by Mike Masnick
Fri, Dec 5th 2008 12:33pm
from the well,-look-at-that... dept
But the really interesting claim comes buried at the end of the article. The BBC contacted the porn company, Evil Angel, which hired DigiProtect, to get their thoughts on the negative reaction to the whole campaign, and the guy in charge claims that DigiProtect misrepresented the details to him, and he believed the pre-settlement demands were much lower than the £500 that is in the pre-settlement letter:
"It's not my understanding that they ask for anything near that. I think the amount was $50 or €50. I would be very surprised and I wouldn't be happy because it would mean it was completely misrepresented to me."Of course, this probably means that Evil Angel is only getting $50 (or maybe even less) per "settlement" leaving somewhere in the range of $700 (depends on the exchange rate) for Davenport Lyons and DigiProtect to split. For doing what? Getting some IP addresses and sending out auto-generated form letters. Nice margins, but sort of proves that these settlements have nothing to do with compensating the content creator.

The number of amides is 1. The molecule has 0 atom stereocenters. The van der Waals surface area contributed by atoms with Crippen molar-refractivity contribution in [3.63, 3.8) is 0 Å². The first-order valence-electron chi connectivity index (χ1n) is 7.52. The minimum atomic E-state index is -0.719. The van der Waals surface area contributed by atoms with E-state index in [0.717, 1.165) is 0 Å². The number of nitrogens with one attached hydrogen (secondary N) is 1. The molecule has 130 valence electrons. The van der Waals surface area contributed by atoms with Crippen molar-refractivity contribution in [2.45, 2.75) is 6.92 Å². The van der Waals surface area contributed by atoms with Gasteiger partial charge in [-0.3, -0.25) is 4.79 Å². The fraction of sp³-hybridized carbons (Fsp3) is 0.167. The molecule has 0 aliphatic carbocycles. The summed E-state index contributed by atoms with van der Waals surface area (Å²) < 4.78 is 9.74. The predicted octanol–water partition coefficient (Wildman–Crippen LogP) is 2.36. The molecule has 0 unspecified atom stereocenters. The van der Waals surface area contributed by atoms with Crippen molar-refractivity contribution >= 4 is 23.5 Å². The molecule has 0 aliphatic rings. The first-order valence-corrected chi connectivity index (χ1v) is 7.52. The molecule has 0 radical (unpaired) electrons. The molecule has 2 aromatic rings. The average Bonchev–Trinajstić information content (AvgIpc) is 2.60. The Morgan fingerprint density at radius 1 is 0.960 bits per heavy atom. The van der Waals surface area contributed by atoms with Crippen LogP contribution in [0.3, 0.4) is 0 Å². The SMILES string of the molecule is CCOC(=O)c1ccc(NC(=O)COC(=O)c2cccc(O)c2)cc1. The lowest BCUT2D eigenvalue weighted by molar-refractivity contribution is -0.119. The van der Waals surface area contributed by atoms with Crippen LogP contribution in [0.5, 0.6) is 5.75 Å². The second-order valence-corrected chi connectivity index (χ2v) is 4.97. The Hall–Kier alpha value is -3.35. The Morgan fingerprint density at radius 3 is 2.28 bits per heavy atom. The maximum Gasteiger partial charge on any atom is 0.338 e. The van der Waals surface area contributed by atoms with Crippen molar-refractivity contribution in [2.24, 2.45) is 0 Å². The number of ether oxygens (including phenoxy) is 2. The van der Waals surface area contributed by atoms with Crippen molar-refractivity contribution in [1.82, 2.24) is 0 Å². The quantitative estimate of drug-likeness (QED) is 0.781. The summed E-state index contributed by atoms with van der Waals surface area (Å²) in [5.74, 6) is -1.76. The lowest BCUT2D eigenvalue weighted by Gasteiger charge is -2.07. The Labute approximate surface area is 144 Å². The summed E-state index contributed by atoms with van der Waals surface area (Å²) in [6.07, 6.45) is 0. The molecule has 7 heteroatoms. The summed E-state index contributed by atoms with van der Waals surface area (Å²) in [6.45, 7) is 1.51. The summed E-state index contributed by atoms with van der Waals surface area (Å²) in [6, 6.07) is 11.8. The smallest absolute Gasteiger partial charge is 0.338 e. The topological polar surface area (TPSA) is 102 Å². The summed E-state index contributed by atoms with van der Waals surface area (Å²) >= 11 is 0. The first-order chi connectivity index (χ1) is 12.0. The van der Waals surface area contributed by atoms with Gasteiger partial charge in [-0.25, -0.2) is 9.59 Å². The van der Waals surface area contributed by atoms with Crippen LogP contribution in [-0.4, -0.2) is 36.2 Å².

by Mike Masnick
Wed, Nov 19th 2008 12:12pm
from the that's-what-we-call-extortion dept
However, the situation may be even worse than originally suspected. In an article about Davenport Lyons' latest client, TorrentFreak notes that the copyright holder may be contracting with a company to purposely spreading the content on file sharing networks for the purpose of making it easier to find people to threaten with pre-settlement letters. There are a number of different players involved here, but basically, copyright holders are licensing the copyright on various movies to a firm called DigiProtect. DigiProtect, in turn, hires Davenport Lyons to send out the pre-settlement letters. But in a leaked contract between DigiProtect and one copyright holder, it's made quite clear in the contractual language, that DigiProtect is expected to upload the movies as widely as possible prior to having a law firm send out the pre-settlement letters: